SEC v. Levin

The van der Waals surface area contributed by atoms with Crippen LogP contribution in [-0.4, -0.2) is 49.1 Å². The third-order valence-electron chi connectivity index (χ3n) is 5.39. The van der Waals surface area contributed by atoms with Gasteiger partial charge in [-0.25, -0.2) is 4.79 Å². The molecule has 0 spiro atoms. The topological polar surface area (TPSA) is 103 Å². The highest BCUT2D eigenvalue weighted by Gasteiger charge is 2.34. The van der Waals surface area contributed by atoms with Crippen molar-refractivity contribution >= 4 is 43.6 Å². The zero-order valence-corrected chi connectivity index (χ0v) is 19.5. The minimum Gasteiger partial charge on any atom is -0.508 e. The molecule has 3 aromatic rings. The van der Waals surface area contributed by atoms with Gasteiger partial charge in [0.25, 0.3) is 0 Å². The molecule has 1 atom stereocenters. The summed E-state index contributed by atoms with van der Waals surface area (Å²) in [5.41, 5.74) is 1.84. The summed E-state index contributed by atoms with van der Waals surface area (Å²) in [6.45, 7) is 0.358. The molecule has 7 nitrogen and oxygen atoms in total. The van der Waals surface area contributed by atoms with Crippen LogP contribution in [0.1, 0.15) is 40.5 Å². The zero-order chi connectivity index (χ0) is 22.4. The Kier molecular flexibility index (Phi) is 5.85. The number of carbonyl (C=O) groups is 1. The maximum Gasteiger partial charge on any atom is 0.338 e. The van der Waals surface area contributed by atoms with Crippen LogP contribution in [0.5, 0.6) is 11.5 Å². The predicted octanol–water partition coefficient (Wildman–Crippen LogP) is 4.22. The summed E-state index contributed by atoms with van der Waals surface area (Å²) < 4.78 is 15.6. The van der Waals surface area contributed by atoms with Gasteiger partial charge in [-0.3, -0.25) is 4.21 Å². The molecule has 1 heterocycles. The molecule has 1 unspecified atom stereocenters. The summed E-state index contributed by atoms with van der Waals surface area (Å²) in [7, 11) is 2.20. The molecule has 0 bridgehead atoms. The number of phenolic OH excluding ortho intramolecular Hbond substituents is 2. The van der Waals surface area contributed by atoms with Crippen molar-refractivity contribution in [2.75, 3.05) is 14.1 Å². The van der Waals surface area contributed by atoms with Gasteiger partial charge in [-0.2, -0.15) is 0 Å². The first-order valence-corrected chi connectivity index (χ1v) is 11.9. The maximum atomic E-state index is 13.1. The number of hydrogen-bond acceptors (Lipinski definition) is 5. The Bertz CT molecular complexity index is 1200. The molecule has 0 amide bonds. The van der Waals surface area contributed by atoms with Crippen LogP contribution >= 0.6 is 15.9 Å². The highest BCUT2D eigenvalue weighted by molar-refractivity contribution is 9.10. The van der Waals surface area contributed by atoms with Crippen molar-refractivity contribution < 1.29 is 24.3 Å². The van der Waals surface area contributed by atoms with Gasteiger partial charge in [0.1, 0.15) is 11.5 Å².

The SEC filed suit against defendant, alleging violations of the registration provisions of the Securities Act, 15 U.S.C. 77a et seq., and fraud in the sale of securities in violation of the Securities and Exchange Act, 15 U.S.C. 78a et seq. The court awarded summary judgment to the SEC, finding no merit in defendant's affirmative defenses. A jury found defendant liable on the fraud claims. The court concluded that the district court erred in granting summary judgment to the SEC because it found the Banyon note offerings were not eligible for a Regulation D exemption from the registration requirements of Section 5 of the Securities Act. The court held that Rule 508(a) not only preserves the safe harbor for certain insignificant deviations in private actions, but it also preserves the safe harbor in SEC enforcement actions. In this case, the court reasoned that defendant established a genuine dispute of material fact whether the Banyon note offering, as a whole, falls under the safe harbor provision in Rule 508. The court also concluded that defendant failed to show serious prejudice to his case from the district court's denial of the motion for continuance; the district court properly based the disgorgement order upon defendant's gains and not the investors' losses; and the district court did not plainly err in questioning defendant and another witness during trial. Accordingly, the court affirmed in part, reversed in part, and remanded. View "SEC v. Levin" on Justia Law